1st Proctor Lecture of ISSMGE: Railroad performance with special reference to ballast and substructure characteristics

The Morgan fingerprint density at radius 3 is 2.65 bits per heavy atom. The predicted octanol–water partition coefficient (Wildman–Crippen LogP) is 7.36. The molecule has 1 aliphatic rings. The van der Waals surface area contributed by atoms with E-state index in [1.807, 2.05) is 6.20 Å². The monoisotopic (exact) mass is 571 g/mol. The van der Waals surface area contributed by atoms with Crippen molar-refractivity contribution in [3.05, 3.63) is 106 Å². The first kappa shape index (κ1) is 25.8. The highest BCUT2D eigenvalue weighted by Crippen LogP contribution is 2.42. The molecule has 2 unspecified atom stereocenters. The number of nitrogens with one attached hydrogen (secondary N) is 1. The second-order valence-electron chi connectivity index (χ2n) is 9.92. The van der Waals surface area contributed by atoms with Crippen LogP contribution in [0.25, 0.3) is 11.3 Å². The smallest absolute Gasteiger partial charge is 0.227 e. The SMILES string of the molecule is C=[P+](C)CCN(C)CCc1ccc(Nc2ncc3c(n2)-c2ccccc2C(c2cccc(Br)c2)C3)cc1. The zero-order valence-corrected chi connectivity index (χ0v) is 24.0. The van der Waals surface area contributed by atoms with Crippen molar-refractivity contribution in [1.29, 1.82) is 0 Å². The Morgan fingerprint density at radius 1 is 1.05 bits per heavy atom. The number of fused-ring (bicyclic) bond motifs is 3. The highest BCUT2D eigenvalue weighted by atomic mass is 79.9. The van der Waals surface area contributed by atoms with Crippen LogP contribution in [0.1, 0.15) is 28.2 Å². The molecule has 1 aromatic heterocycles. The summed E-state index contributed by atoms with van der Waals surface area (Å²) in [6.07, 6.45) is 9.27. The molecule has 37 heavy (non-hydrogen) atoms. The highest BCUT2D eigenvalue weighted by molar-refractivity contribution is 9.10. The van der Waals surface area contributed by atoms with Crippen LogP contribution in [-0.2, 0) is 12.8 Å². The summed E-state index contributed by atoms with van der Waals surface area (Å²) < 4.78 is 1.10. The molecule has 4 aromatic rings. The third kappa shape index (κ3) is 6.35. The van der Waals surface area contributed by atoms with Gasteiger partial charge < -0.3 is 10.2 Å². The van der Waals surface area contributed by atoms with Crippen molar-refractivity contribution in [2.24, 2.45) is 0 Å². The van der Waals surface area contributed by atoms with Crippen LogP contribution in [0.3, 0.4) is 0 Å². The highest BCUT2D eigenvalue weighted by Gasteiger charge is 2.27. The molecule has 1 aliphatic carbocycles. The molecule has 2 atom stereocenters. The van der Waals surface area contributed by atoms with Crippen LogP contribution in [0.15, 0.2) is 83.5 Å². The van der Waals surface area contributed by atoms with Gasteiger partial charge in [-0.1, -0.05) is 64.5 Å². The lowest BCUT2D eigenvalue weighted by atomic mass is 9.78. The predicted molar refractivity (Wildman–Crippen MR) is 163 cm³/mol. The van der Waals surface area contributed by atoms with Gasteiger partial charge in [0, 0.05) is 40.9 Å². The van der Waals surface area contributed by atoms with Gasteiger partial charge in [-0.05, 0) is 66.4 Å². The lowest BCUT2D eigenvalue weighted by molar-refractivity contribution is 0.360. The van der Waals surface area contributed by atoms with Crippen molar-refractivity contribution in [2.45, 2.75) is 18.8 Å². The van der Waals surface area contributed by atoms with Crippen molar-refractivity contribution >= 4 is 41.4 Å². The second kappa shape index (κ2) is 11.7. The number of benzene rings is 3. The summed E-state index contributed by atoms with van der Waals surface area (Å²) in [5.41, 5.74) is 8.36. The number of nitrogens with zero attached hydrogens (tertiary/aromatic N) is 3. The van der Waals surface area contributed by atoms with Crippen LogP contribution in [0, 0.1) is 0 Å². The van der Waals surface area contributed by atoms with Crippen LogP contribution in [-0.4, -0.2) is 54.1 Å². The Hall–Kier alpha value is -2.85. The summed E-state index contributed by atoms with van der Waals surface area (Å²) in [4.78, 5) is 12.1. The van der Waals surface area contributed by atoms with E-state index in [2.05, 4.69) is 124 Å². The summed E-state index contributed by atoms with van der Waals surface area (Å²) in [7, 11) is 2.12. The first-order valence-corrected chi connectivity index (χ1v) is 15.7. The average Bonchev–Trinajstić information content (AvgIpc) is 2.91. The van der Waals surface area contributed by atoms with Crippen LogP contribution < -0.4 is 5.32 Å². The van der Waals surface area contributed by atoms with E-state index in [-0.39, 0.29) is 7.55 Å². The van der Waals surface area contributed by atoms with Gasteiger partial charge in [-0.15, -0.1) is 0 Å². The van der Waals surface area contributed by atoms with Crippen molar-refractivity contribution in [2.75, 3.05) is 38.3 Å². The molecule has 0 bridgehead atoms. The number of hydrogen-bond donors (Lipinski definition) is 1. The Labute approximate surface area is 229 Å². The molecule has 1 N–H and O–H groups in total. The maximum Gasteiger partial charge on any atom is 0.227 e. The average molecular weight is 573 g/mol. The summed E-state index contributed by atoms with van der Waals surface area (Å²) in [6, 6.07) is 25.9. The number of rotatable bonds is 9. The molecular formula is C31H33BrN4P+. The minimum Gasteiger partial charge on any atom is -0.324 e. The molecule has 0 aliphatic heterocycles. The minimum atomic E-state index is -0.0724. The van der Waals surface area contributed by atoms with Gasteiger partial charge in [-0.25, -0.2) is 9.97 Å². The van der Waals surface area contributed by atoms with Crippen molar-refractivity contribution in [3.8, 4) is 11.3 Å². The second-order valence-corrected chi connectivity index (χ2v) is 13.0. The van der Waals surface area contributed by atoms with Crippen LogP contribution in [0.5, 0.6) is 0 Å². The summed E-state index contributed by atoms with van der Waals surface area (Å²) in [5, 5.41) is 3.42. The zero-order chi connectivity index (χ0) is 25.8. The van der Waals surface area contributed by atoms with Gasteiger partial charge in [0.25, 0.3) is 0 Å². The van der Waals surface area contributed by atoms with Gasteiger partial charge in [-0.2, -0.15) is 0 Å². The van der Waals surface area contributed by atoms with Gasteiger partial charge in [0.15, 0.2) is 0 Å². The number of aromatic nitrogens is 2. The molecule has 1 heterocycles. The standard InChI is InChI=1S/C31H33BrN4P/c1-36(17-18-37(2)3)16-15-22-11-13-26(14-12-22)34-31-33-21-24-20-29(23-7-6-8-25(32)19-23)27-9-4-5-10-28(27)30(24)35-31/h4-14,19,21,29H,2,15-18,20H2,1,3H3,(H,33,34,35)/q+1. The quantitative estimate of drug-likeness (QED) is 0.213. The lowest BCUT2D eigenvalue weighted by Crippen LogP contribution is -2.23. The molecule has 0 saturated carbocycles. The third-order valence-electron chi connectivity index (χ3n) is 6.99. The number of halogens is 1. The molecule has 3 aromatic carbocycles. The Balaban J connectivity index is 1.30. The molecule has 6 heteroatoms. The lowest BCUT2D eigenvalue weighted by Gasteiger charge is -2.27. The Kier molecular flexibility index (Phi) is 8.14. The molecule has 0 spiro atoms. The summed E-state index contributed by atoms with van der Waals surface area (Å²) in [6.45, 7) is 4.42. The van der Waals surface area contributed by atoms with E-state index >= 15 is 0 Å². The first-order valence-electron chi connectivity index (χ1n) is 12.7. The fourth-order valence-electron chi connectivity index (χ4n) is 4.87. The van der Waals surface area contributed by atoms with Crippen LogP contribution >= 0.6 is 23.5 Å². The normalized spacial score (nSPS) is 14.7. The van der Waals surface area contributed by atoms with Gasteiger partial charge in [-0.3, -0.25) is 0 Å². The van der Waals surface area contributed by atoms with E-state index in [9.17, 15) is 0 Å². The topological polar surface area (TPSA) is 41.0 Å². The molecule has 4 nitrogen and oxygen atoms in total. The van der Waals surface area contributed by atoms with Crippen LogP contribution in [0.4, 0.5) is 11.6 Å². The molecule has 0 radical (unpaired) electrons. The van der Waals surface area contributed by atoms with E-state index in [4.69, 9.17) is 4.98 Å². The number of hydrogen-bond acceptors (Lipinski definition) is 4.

Ballasted rail tracks are widely used throughout the world because they are economical, readily drained, and have sufficient load bearing capacity. Despite these advantages, geotechnical concerns such as ballast degradation, fouling (e.g. coal and subgrade soil), poor drainage of soft subgrade, pumping of clayey subgrade, differential track settlement and track misalignment due to excessive lateral movements exacerbate the cost of track maintenance. Globally, billions of dollars are spent annually on the construction and maintenance of rail tracks. Existing industry design standards are often unable to address these problems because they ignore true cyclic loading patterns, track vibrations, and the onset of plasticity and degradation of track materials. The mechanisms of ballast breakage and deformation, understanding the interface behaviour using geosynthetics, the need for effective track confinement using geocells, time-dependent drainage and filtration properties of track materials require further research to improve existing design guidelines. In view of this, large scale laboratory tests have been carried out using state-of-the-art facilities designed and built at the University of Wollongong and in other proactive rail institutes worldwide in Europe, America, Japan and China. Based on these tests, various factors governing the stress-strain behaviour of ballast, the strength and degradation of ballast, the ability of various geosynthetics and synthetic energy absorbing mats to minimise ballast breakage and track settlement, the effectiveness of subballast as a granular filter and its stabilisation with geocell have been analysed. In Australia, field studies on instrumented tracks at Bulli (near Wollongong), Singleton and Sandgate (near Newcastle), have been carried out to assess the performance of railroad embankments stabilised with geosynthetic grids, rubber mats, and prefabricated vertical drains. This inaugural Ralph Proctor Lecture focuses on the current state of research encompassing deformation and degradation assessment of railroads and the benefits of geo-inclusions, highlighting examples of innovations from theory to practice, predominantly based on the own experience of the Author.
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